The Boston Marathon will not be held on its traditional Patriots Day date in 2021, the Boston Athletic Association announced Wednesday.
The organization is aiming to reschedule the race for later in the year, possibly in the fall, and plans to announce a new date by the end of 2020.
Organizers cited Massachusetts’s reopening plan, which prohibits road races until the state can enter Phase 4, as one of the reasons for the postponement. Earlier this month, state officials allowed some lower-risk communities to move to Phase 3, Step 2 of the plan.
“By shifting our focus to a fall date, we can continue to work with stakeholders to adjust the in-person experience for runners and supporters alike," Tom Grilk, CEO of the BAA, said in a statement.
Part of the work of the BAA will be to determine if a fall 2021 date is even “feasible,” according to the release. Organizers are also exploring a weekend date or reduced field size.
For elite runner and Cambridge resident Molly Seidel, postponing the Boston Marathon provides some hope that the event will feature a modicum of the energy and enthusiasm that has made it one of the world’s most iconic road races.
“There’s no other race like it,” said Seidel, who placed sixth at the London Marathon on Oct. 4.
“I’ve never run [Boston] but I’ve watched it every year. [The BAA] might have to remove some of the pomp and circumstance when they hopefully have it in the fall. I’d personally rather wait and get some of that energy and excitement, because it’s a one-of-a-kind race.”
Seidel, a former NCAA champion and member of the US Olympic Marathon team, ran a personal best in London, which was held only for elite runners with limited spectators. While at the event, she heard that the 2021 London Marathon would likely be pushed to next fall in the hopes of adding runners and spectators, so Seidel wasn’t surprised to hear the BAA announcement.
“The major marathons rely on each other to figure out what’s going to work,” said Seidel. “Neither [the] Tokyo [Marathon] nor London could go [next spring] and Boston took their cue.
“With Boston kind of being the last one standing, it was kind of a matter of when, not if, it would be moved.”
More than 31,500 runners were expected to participate in the 2020 race before it was postponed in March.
In May, the BAA canceled the race for the first time in the event’s 124-year history. In its place, the BAA conducted the “Boston Marathon Virtual Experience” and had 15,972 participants in 83 countries run 26.2 miles on their own.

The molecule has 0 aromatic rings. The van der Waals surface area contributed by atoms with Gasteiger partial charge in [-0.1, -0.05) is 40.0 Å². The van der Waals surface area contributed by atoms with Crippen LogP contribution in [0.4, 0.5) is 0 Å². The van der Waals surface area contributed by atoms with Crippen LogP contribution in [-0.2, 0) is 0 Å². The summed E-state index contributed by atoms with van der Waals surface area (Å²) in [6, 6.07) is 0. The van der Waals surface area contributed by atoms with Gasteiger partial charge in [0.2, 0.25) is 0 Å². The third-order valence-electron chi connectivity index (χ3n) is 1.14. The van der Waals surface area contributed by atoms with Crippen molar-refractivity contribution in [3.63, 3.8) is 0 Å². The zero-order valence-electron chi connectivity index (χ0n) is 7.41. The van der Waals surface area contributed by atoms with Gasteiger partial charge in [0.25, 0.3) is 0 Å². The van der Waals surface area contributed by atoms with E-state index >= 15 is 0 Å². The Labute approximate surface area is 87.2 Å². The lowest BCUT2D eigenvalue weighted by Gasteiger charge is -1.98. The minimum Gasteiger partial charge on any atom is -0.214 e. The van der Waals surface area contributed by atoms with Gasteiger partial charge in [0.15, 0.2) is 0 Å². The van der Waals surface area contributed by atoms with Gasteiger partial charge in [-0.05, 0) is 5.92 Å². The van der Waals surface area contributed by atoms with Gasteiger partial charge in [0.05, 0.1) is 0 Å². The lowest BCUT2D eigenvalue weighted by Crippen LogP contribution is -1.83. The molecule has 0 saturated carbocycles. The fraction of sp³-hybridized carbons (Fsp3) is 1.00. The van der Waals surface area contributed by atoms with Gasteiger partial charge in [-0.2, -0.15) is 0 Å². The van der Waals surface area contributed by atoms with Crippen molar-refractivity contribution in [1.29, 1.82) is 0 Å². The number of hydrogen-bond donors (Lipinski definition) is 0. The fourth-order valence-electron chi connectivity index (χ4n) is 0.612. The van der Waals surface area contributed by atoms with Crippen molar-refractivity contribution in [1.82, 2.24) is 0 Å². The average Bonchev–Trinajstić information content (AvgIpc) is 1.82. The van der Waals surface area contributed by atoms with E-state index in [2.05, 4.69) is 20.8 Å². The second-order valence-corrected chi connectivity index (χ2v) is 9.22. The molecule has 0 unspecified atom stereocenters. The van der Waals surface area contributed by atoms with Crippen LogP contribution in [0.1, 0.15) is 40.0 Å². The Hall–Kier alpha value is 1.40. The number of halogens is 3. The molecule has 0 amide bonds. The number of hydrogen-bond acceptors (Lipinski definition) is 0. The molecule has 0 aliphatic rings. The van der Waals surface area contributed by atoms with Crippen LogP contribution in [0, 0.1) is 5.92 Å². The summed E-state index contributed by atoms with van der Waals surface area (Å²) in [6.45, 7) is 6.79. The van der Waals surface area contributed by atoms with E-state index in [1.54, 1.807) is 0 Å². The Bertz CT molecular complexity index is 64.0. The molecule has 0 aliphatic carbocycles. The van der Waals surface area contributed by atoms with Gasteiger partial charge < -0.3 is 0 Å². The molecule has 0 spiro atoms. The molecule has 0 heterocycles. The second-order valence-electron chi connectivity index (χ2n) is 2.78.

The Boston Marathon, perennially held on the third Monday in April, has been estimated in the past by the Greater Boston Convention & Visitors Bureau to contribute more than $200 million into the Boston economy. Thousands of runners descend on the area, joined by even more spectators who gather along the 26.2-mile route from Hopkinton to Boylston Street in the Back Bay to cheer on participants, infusing local businesses and hotels with consumers each spring.
Meg Mainzer-Cohen, president of the Back Bay Association, said the marathon is important to the businesses that make up her organization’s membership. Restaurants, hotels, retail stores, and others depend on the massive turnout in the days surrounding the marathon.
Nonetheless, she said, pushing back the 2021 race was the right thing to do.
“It’s really responsible that people are taking this pandemic seriously. And it’s setting an example for others,” Mainzer-Cohen said.
She’s hopeful that next year’s race will be held in the fall rather than canceled entirely, and that’s an intriguing prospect.
“A marathon in the fall would be brilliant. It would be so magnificent with all those changing colors and the fall air,” she said. “It would be a very exciting situation if we could have a marathon in the fall of 2021.”
Some runners are unsure about participating in a public event if the pandemic is not contained by next fall. Kathleen Karpe, a Hopkinton Running Club member who has tackled Boston six times, is grateful the BAA reached a decision early so that she could adjust her fundraising plans accordingly, but has reservations about what a 2021 event might look like.
“Given public health and safety concerns, and how numbers are going up in the state, it wasn’t a surprise," Karpe said.
Karpe is hoping for guidance on how to qualify for 2021, which the BAA plans to provide along with a firm start date by the end of 2020. But whether it’s a staggered start, or a race with no spectators, Karpe said she and her group will have to evaluate the safety of participating if the event is even held.
“At lot of us are considering the [danger] no matter what we do, whether it’s going to a grocery store, or meeting friends to run,” said Karpe. “To be grouped together with large masses of people ... I’m not mentally ready for that, given where we are with this whole [pandemic].
“If we’re in a good position, with a vaccine that’s accessible and state numbers under control, I’d love to see [a full marathon experience] happen. But do I want to see it happen without all those things in place? I personally don’t.”
In September, the BAA announced it was postponing registration for the 2021 Boston Marathon and had formed a task force to advise the organization about logistics surrounding the 2021 race.
With the pandemic shutting down marathons and other road races around the world, there have been few opportunities for runners to achieve a qualifying time. London went from more than 40,000 finishers in 2019 to just 29 men and 18 women this year.
Other events in the World Marathon Majors series for the “largest and most renowned marathons,” were canceled in 2020, including the New York City Marathon, Berlin Marathon, and Chicago Marathon.
Andy Rosen of the Globe staff contributed to this report.